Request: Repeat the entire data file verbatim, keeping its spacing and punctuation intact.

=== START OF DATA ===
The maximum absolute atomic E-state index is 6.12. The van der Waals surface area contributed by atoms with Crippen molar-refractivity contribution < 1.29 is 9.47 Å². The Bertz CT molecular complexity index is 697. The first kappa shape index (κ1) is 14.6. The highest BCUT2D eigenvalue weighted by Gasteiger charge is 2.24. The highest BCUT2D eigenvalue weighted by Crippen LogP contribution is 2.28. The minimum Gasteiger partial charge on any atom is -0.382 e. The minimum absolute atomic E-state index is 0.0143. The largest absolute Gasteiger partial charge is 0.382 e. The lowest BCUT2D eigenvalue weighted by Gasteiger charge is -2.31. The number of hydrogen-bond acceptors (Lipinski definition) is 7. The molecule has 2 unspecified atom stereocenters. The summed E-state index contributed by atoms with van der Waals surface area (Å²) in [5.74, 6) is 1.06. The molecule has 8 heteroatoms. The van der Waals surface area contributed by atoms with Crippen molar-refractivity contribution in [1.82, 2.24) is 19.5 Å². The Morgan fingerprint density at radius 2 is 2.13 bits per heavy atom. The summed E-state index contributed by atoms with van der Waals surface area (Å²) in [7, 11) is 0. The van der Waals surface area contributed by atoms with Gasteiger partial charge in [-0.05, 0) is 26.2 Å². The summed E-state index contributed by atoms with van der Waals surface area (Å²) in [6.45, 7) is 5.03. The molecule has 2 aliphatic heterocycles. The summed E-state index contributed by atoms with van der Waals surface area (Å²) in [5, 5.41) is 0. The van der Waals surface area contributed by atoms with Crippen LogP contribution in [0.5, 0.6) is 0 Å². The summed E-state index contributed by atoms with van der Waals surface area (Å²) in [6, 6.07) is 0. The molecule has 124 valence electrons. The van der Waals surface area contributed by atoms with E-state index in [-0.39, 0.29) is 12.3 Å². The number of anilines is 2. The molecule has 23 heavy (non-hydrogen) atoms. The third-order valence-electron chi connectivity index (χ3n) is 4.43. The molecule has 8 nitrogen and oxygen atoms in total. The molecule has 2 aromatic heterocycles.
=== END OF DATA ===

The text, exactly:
The maximum absolute atomic E-state index is 6.12. The van der Waals surface area contributed by atoms with Crippen molar-refractivity contribution < 1.29 is 9.47 Å². The Bertz CT molecular complexity index is 697. The first kappa shape index (κ1) is 14.6. The highest BCUT2D eigenvalue weighted by Gasteiger charge is 2.24. The highest BCUT2D eigenvalue weighted by Crippen LogP contribution is 2.28. The minimum Gasteiger partial charge on any atom is -0.382 e. The minimum absolute atomic E-state index is 0.0143. The largest absolute Gasteiger partial charge is 0.382 e. The lowest BCUT2D eigenvalue weighted by Gasteiger charge is -2.31. The number of hydrogen-bond acceptors (Lipinski definition) is 7. The molecule has 2 unspecified atom stereocenters. The summed E-state index contributed by atoms with van der Waals surface area (Å²) in [5.74, 6) is 1.06. The molecule has 8 heteroatoms. The van der Waals surface area contributed by atoms with Crippen molar-refractivity contribution in [1.82, 2.24) is 19.5 Å². The Morgan fingerprint density at radius 2 is 2.13 bits per heavy atom. The summed E-state index contributed by atoms with van der Waals surface area (Å²) in [7, 11) is 0. The van der Waals surface area contributed by atoms with Gasteiger partial charge in [-0.05, 0) is 26.2 Å². The summed E-state index contributed by atoms with van der Waals surface area (Å²) in [6.45, 7) is 5.03. The molecule has 2 aliphatic heterocycles. The summed E-state index contributed by atoms with van der Waals surface area (Å²) in [5, 5.41) is 0. The van der Waals surface area contributed by atoms with Crippen LogP contribution in [0.5, 0.6) is 0 Å². The summed E-state index contributed by atoms with van der Waals surface area (Å²) in [6, 6.07) is 0. The molecule has 124 valence electrons. The van der Waals surface area contributed by atoms with E-state index in [-0.39, 0.29) is 12.3 Å². The number of anilines is 2. The molecule has 23 heavy (non-hydrogen) atoms. The third-order valence-electron chi connectivity index (χ3n) is 4.43. The molecule has 8 nitrogen and oxygen atoms in total. The molecule has 2 aromatic heterocycles.